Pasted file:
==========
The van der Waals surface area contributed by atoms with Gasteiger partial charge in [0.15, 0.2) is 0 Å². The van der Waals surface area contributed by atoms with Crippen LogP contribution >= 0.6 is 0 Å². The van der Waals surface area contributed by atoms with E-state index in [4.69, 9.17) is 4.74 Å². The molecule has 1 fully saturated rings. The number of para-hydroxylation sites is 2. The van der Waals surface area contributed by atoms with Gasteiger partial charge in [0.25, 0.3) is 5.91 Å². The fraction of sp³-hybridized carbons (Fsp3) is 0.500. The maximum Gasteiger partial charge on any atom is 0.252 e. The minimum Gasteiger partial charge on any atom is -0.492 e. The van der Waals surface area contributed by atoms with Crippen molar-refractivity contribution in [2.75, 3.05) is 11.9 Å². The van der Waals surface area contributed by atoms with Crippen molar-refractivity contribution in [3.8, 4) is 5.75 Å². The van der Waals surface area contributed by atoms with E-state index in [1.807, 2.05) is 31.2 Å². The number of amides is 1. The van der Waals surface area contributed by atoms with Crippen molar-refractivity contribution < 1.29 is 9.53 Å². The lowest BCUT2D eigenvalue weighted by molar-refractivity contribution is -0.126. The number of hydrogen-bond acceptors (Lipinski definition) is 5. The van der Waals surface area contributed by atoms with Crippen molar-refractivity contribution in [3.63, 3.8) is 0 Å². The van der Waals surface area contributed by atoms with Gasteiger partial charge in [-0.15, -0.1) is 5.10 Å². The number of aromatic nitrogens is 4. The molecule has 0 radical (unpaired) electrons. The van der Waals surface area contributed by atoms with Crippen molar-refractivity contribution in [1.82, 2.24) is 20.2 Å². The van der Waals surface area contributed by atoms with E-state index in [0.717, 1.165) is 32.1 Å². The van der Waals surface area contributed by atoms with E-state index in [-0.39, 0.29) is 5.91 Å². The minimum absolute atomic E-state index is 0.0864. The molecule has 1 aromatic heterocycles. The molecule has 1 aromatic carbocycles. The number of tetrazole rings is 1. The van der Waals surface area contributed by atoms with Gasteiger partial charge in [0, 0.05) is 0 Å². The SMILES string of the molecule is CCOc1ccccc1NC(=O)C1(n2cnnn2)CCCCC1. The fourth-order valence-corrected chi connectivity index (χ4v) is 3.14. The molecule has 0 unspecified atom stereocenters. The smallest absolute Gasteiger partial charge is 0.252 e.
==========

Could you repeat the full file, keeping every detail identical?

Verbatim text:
The van der Waals surface area contributed by atoms with Gasteiger partial charge in [0.15, 0.2) is 0 Å². The van der Waals surface area contributed by atoms with Crippen LogP contribution >= 0.6 is 0 Å². The van der Waals surface area contributed by atoms with E-state index in [4.69, 9.17) is 4.74 Å². The molecule has 1 fully saturated rings. The number of para-hydroxylation sites is 2. The van der Waals surface area contributed by atoms with Gasteiger partial charge in [0.25, 0.3) is 5.91 Å². The fraction of sp³-hybridized carbons (Fsp3) is 0.500. The maximum Gasteiger partial charge on any atom is 0.252 e. The minimum Gasteiger partial charge on any atom is -0.492 e. The van der Waals surface area contributed by atoms with Crippen molar-refractivity contribution in [2.75, 3.05) is 11.9 Å². The van der Waals surface area contributed by atoms with Crippen molar-refractivity contribution in [3.8, 4) is 5.75 Å². The van der Waals surface area contributed by atoms with E-state index in [1.807, 2.05) is 31.2 Å². The number of amides is 1. The van der Waals surface area contributed by atoms with Crippen molar-refractivity contribution < 1.29 is 9.53 Å². The lowest BCUT2D eigenvalue weighted by molar-refractivity contribution is -0.126. The number of hydrogen-bond acceptors (Lipinski definition) is 5. The van der Waals surface area contributed by atoms with Crippen molar-refractivity contribution in [3.63, 3.8) is 0 Å². The van der Waals surface area contributed by atoms with Gasteiger partial charge in [-0.15, -0.1) is 5.10 Å². The number of aromatic nitrogens is 4. The molecule has 0 radical (unpaired) electrons. The van der Waals surface area contributed by atoms with Crippen molar-refractivity contribution in [1.82, 2.24) is 20.2 Å². The van der Waals surface area contributed by atoms with E-state index in [0.717, 1.165) is 32.1 Å². The van der Waals surface area contributed by atoms with E-state index in [-0.39, 0.29) is 5.91 Å². The minimum absolute atomic E-state index is 0.0864. The molecule has 1 aromatic heterocycles. The molecule has 1 aromatic carbocycles. The number of tetrazole rings is 1. The van der Waals surface area contributed by atoms with Gasteiger partial charge in [0, 0.05) is 0 Å². The SMILES string of the molecule is CCOc1ccccc1NC(=O)C1(n2cnnn2)CCCCC1. The fourth-order valence-corrected chi connectivity index (χ4v) is 3.14. The molecule has 0 unspecified atom stereocenters. The smallest absolute Gasteiger partial charge is 0.252 e.